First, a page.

Determinants of sexual and reproductive behaviour
R.H.W. van Lunsen, L.P. van Dalen
Department of Sexology & Psychosomatic Ob/Gyn, Academic Medical Centre, University of Amsterdam, The Netherlands
Sexuality and procreation in western societies have become more and more dissociated. Whereas in traditional Christian normative beliefs sexuality only existed in service of procreation it is estimated that approximately 95% of all human sexual encounters take place because of hedonistic motives while reproductive consequences would be an unwanted result of these sexual acts. The longer the period of sexual activity preceding family building is and the later attempts to conceive start, the lower are chances to conceive spontaneously in due course when a pregnancy is desired and the higher will be the need for assisted reproduction. Moreover sexually transmitted diseases that might be the result of hedonistic sexual activity endanger future fertility.
Determinants that on an individual level predict wether or not a women will be able to protect herself against unwanted pregnancy and STD and will preserve her fertilty as well as determinants that make her decide to discontinue contraception because of childwish are both of an intrinsic and extrinsic nature.
Choices with regard to contraception, STD prevention and reproduction however often are seen as unidimensional processes within the individual. In the most commonly used models such as the theory of planned behaviour (Ajzen) and the health belief model (Becker) subjective norms and values of the individual are used to predict whether or not a preventive method will be used.
These models however only give an indication of the intention of the individual to use a preventive method leaving out contextual factors like communication with the partner and situational factors - like for instance the use of alcohol - that are in between intended and actual sexual behaviour. It are mainly these factors that for instance explain discordances between knowledge about contraception and STD prevention of teenagers, their intended behaviour and the fact that unwantend pregnancies and STD transmission do occur more often than expected.
At least two extrinsic factors, other than the intrinsic subjective wishes,norms and values of the individual, are of great importance in predicting preventive and reproductive behaviour:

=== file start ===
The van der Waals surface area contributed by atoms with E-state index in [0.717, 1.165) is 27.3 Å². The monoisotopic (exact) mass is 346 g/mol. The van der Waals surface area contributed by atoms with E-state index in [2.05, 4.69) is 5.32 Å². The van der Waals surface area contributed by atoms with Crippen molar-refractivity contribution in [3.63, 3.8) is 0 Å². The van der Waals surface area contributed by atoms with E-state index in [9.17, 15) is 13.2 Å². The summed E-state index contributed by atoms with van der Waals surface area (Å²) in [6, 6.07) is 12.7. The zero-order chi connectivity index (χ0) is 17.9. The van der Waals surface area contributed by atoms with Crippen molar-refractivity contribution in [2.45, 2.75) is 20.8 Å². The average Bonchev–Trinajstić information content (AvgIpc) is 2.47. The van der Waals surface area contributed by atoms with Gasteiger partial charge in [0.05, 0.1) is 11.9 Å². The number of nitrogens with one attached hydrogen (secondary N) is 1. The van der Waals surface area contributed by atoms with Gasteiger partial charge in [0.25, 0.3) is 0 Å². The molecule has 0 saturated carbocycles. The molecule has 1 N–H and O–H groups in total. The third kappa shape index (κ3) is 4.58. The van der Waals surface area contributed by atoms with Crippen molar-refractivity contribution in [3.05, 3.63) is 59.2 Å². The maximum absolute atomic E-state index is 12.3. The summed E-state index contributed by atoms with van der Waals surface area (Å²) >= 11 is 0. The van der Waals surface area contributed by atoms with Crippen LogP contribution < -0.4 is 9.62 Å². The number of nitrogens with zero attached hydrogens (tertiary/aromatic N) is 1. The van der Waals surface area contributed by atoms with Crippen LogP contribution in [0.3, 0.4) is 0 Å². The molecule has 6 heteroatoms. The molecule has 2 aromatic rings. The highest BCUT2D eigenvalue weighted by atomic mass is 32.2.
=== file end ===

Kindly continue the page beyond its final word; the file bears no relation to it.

Interactional factors. When the partner is not effectively involved in the the decision making process this can lead to discontinuation or improper use of a chosen preventive method. A method that is more the choice of the prescriber than of the user will be used less successfully.
Situational influences. If a method is to expensive or not easily accessible, someone will have to resort to other means of prevention that may not be as suitable as the method he or she would have chosen if it were available.
Negative publicity resulting in distorted health beliefs may also cause someone to decide not to use a method that in the given situation would be the most suitable.
A lack of social possibilities to combine career and raising of a family might lead to postponement of reproduction to an age that diminishes reproductive chances.
The choice of oral contraceptives for instance is greatly influenced by the individuals subjective ideas on health related risks, whereas condom use has more interactional aspects.
The actual quality of preventive behaviour (compliance) depends on the number and severity of concerns about the chosen method. The more concerns, the more ambivalence and the more ambivalence, the more user failures and/or discontinuations. Data from an ongoing research project will be used to illustrate the complexity of factors influencing sexual ad reproductive health. Recommendations for innovative counseling strategies will be presented.